Oregon Appellate Court--June 6, 2018
Summarized by Rankin Johnson, OCDLA
- CRIMES-Unlawful possession of a weapon
Firearm in driver’s side door pocket in vehicle was ‘concealed’ for purposes of unlawful possession of a firearm statute. Affirmed.
Defendant argued that, when the car door was opened, the firearm was visible. The court observed that the firearm was nonetheless concealed at some point and thus the court properly denied the defense MJOA.
Further, defendant’s proposed jury instructions did not accurately state the law.
State v. Harrison 292 Or App 232 (June 6, 2018) (Hadlock, J.)
911 call was not adequately authenticated. Reversed.
The 911 recording was offered in evidence along with with a certificate purporting to authenticate it. In order to offer a recording, the court explained, the proponent must show that the recording is what it purports to be and that the recording was accurate. Although the certificate established that the digital file offered by the state was an accurate copy of the original recording, the certificate did not purport to establish that the original recording was an accurate recording of real-world events. The state advanced two other arguments: that the content and surrounding circumstances authenticated the call, and that the 911 call could be authenticated as a public record. The Court of Appeals declined to address either, holding that the arguments were undeveloped.
State v. Noorzai 292 Or App 248 (June 6, 2018) (James, J.)
- APPEALS-Preservation of error
CARES report was not admissible as medical record. Reversed.
State failed to offer evidence that sixteen-year-old complainant believed that CARES interview was for the purposes of medical diagnosis or treatment. Rather, evidence showed that she believed it was part of a criminal investigation.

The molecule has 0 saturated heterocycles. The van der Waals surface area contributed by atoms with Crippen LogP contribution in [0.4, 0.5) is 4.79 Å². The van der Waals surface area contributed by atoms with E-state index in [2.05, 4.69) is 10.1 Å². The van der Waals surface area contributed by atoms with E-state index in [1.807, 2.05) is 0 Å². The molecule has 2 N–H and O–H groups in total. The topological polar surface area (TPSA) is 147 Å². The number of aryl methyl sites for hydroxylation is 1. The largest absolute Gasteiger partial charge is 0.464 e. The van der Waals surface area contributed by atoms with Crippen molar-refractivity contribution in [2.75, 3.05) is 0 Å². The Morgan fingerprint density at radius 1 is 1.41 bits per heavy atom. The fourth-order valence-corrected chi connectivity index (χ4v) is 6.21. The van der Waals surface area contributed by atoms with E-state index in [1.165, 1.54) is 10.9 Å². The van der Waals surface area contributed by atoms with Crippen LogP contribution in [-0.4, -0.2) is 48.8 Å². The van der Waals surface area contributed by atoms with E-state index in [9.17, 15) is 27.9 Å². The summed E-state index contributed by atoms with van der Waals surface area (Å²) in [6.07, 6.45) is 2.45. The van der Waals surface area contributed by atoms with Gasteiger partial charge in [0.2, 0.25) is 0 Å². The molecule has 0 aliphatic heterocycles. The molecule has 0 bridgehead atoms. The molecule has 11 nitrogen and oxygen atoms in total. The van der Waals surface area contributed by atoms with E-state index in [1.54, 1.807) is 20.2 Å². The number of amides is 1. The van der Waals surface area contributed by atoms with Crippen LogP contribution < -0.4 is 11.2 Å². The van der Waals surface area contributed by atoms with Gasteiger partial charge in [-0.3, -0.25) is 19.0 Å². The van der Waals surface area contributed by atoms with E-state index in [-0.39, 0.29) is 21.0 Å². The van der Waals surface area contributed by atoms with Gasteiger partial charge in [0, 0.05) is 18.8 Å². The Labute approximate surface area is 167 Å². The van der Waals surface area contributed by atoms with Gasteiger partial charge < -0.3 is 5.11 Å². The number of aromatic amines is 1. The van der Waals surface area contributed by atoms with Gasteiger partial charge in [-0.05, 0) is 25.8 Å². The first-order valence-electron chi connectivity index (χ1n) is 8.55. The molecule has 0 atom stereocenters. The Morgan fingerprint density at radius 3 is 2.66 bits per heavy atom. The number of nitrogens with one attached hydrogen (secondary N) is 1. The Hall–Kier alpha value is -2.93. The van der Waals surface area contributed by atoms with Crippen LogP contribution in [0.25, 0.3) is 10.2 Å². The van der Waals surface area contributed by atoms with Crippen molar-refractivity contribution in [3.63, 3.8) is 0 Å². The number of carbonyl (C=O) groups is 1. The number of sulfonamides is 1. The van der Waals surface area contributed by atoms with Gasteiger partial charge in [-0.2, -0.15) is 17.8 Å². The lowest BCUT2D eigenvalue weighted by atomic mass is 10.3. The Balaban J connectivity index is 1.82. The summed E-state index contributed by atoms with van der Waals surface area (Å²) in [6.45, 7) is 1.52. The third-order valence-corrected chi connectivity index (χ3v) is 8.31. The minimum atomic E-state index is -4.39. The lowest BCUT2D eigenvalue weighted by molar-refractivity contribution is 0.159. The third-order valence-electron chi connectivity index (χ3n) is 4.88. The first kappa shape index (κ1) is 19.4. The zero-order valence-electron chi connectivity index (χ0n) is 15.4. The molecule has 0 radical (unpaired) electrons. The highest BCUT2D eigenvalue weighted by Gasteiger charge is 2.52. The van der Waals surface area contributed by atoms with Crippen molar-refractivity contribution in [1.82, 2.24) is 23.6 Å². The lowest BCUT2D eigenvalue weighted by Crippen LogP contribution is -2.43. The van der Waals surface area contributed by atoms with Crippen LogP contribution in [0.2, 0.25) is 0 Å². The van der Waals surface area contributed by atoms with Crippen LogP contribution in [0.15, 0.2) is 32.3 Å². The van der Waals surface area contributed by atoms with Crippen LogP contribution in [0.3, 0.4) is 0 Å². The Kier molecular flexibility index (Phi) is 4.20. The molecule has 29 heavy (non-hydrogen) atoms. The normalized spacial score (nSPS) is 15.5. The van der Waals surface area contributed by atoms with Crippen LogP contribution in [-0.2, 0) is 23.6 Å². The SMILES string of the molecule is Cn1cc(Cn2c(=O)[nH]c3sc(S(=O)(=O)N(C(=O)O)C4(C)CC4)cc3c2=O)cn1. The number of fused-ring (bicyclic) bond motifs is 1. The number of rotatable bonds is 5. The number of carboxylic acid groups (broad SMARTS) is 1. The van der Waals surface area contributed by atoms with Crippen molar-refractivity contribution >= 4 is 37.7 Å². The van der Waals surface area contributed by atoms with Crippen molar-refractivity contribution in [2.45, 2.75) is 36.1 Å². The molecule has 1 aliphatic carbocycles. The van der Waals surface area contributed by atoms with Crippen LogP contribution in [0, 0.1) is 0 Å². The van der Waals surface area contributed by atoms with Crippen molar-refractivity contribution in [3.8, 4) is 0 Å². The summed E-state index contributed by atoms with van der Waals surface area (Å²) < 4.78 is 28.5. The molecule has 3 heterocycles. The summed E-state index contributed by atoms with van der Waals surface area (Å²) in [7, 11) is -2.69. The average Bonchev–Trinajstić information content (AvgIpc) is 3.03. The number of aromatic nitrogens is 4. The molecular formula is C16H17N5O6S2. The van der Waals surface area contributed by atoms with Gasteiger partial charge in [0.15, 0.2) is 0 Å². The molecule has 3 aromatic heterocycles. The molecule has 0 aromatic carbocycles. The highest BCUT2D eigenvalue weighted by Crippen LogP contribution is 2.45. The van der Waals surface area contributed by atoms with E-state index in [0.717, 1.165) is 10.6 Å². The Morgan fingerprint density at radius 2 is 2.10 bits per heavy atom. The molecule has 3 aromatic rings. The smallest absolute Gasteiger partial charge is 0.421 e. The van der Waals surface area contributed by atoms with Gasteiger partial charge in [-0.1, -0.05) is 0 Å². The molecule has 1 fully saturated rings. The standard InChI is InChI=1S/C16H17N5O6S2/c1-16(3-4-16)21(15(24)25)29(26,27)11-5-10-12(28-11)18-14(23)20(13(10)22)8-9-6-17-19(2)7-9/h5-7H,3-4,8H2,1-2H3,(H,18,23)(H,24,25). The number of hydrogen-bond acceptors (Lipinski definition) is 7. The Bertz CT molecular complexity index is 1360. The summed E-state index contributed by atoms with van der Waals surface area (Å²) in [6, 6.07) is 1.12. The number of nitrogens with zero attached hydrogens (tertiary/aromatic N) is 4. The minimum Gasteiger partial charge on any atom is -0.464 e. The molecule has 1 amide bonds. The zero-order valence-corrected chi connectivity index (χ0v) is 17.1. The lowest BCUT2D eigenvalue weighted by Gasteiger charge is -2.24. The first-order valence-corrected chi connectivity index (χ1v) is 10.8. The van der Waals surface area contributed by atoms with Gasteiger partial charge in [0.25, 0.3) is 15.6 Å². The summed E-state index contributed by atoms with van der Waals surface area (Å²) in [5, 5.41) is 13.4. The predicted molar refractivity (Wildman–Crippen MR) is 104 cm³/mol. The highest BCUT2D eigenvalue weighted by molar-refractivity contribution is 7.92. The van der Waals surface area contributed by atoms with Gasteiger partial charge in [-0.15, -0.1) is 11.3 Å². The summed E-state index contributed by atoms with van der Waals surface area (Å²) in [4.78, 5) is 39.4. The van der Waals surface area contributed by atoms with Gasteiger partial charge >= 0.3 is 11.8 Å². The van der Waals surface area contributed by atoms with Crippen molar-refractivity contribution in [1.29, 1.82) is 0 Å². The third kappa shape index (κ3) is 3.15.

In response to the state’s preservation argument, the court noted that an unfocused objection was “understandable” when new charges were added and the disputed evidence provided the day before trial.
State v. Gonzales 292 Or App 274 (June 6, 2018) (James, J.)
- TRIAL PROCEDURE-Juror qualification
Trial court abused discretion in failing to strike for cause a former DHS worker who would give weight to the testimony of CARES employees. Reversed.
Although appellate review is deferential to the trial court and the court had broad latitude to interpret contradictory statements, the juror in this instance never said that he could be fair. The juror’s responses raised a question about the juror’s bias, and there was no evidence in the record to show that the juror could be impartial.
State v. Gollas-Gomez 292 Or App 285 (June 6, 2018) (Aoyagi, J.)
- POST-CONVICTION RELIEF-Advice of immigration consequences
Trial counsel’s failure to advise about DACA eligibility specifically was not inadequate assistance. Affirmed.
In connection with entering a plea, petitioner was advised that his plea would lead to deportation unless ICE chose not to do so. At the time of his plea, petitioner told counsel that he planned to retain immigration counsel, and wanted to accept a plea bargain that would lead to his immediate release. Counsel was not obligated to provide more specific advice about the application of DACA.
Aguilar v. State 292 Or App 309 (June 6, 2018) (Powers, J.)
- CONTEMPT-Judgment or order
Settlement agreement, read into the record but not reflected in any court order or judgment, was not enforceable through contempt proceedings. Reversed.
Air Rescue Systems Corp v. Lewis 292 Or App 294 (June 6, 2018) (Aoyagi, J.)
- EVIDENCE-Expert witnesses
Trial court erred by excluding plaintiff’s expert. Reversed.
Plaintiff sought to offer testimony of a licensed chiropractic physician with certifications in biomechanics, accident reconstruction, and related fields. The trial court ruled, with minimal explanation, that the witness did not appear to be an expert. The Court of Appeals disagreed.
Mall v. Horton 292 Or App 318 (June 6, 2018) (Powers, J.)